Duodenal Switch vs. Implantable Gastric Stimulation2019-01-26T06:53:26+00:00

Duodenal Switch vs. Implantable Gastric Stimulation Device

Duodenal Switch

A Lighter Me does not recommend the duodenal switch procedure. A gastric sleeve operation is more affordable and often has less complications.

Overview

Duodenal switch surgery combines a sleeve gastrectomy and an intestinal bypass. During this procedure, approximately 60 to 70 percent of the stomach is removed; this results in the stomach forming into the shape of a tube. After that, two thirds or more of the intestine is bypassed, which leaves only a few feet inside the intestine where digestive enzymes and food can meet; this causes malabsorption. After surgery, the body will be unable to absorb a majority of the calories and nutrients that are eaten, so very high weight loss often occurs. This procedure got its name because the duodenum, the first part of the intestine, is divided and attached to the lower section of the small intestine. The pylorus, the outlet muscle that controls the emptying of the stomach, is preserved during this surgery; this often results in dumping syndrome. This surgery has been shown to result in the most reliable and longest lasting results of all weight loss procedures.

Patient Eligibility

Good candidates for this surgery have a body mass index (BMI) greater than 40. Individuals with lower BMIs may still be eligible for this procedure if they have weight-related medical problems.

Average Weight Loss Results

Most patients lose between 60 and 80 percent of their excess body weight over a 2-year period. Ten years after surgery, most patients have shown to still have a total weight loss of approximately 70 percent.

Recovery Time

The average recovery time is between 3 and 4 weeks.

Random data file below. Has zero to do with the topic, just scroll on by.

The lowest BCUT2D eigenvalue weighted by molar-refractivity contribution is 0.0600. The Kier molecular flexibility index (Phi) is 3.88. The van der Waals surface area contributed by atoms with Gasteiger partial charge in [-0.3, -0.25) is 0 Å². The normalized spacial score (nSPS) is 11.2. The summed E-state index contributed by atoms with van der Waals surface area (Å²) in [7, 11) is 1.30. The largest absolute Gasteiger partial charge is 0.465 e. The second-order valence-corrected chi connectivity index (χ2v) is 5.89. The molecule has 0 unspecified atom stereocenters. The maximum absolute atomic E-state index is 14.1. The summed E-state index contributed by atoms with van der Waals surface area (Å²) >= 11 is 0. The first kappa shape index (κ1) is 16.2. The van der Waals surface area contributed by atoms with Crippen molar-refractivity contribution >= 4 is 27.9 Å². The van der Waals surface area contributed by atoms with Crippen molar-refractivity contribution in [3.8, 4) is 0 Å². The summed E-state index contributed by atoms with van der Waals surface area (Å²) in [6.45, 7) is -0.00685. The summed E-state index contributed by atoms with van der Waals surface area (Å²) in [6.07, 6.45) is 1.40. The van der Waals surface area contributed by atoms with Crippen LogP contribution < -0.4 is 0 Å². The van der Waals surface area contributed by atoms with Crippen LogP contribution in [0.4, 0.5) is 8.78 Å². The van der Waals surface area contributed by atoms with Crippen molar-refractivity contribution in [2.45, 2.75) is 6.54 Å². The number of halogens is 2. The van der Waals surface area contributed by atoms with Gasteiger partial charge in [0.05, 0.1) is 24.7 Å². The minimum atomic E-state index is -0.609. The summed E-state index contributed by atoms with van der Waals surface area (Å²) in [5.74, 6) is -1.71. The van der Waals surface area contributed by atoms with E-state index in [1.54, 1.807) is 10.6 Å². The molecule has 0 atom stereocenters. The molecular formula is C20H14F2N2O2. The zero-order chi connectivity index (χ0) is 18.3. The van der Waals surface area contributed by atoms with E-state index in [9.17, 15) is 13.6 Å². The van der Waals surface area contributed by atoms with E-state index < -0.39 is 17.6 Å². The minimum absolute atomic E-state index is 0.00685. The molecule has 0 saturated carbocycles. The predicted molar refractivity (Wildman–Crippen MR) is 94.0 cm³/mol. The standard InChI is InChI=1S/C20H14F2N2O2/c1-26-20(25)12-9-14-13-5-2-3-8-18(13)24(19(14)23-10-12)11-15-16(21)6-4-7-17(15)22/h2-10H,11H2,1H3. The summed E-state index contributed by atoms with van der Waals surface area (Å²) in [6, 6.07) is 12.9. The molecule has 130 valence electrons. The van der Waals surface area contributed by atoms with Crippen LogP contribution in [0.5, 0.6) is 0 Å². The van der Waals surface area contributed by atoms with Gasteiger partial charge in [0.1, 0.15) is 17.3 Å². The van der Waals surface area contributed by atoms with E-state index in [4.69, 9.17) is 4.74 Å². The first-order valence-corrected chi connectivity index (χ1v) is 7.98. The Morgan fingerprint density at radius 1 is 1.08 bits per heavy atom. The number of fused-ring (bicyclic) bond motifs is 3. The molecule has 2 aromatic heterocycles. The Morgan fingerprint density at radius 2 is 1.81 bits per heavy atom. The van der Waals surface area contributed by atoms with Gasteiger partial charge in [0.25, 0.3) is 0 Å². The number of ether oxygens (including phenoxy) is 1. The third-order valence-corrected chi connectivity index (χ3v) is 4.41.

Common Side Effects

After duodenal switch surgery, patients often experience decreased absorption, which causes more frequent and looser bowel movements and increased flatulence. Patients should also be closely monitored for vitamin, mineral, and protein deficiencies, due to the decrease in the absorption of nutrients.

Cost

Most insurance companies will not cover this surgery, and it can cost as much as $20,000.

References:

http://www.columbiasurgery.org/conditions-and-treatments/duodenal-switch-bpd-ds

Implantable Gastric Stimulation Device

Overview

Implantable gastric stimulation is a relatively new way to treat obesity. It does not change a patient’s anatomy or rely on malabsorption issues for weight loss, and it takes less than an hour to complete. It is also reversible. Using a laparoscopic approach, a device that is an electrical pulse generator, similar to a pacemaker, is implanted along the front part of the abdomen. Electrode leads are then placed in the gastric muscular wall. Once the surgery is complete and the patient has recovered, the device will be turned on, and the gastric stimulation will begin. The purpose of the device is to make patients feel fuller faster, which may help with overeating and binge eating. It is believed that when the device stimulates the stomach, a message is sent to the brain telling it that it is full.

Patient Eligibility

The ideal candidate for this procedure has a BMI over 40 or a BMI between 35 and 40 plus serious weight-related health problems.

Average Weight Loss Results

Since this is a relatively new procedure, there is not a large amount of data available regarding weight loss results. In general, it appears that patients typically lose between 5 and 17 percent of excess body weight from implantable gastric stimulation. It has been reported that some patients did not lose any weight and others actually gained weight after this procedure. Approximately 80 percent of patients have reported some weight loss, and 60 percent lost more than 10 percent of their body weight within 2 ½ years. In general, it appears that diet and lifestyle changes are necessary for weight loss to occur.

Recovery Time

Most patients are given approximately 4 weeks to recover from the procedure. Once the recovery is complete, the stimulation will begin.

Common Side Effects

Possible side effects from this procedure include abdominal pain, generalized pain, fever, and flatulence. Nausea, constipation, and hypoglycemia may also occur, but they are relatively rare.

Cost

The cost of this procedure varies, but it is likely to fall somewhere around $15,000 in the US. Insurance may or may not pay for a portion of this procedure.

References:
https://commons.pacificu.edu/cgi/viewcontent.cgi?article=1242&context=pa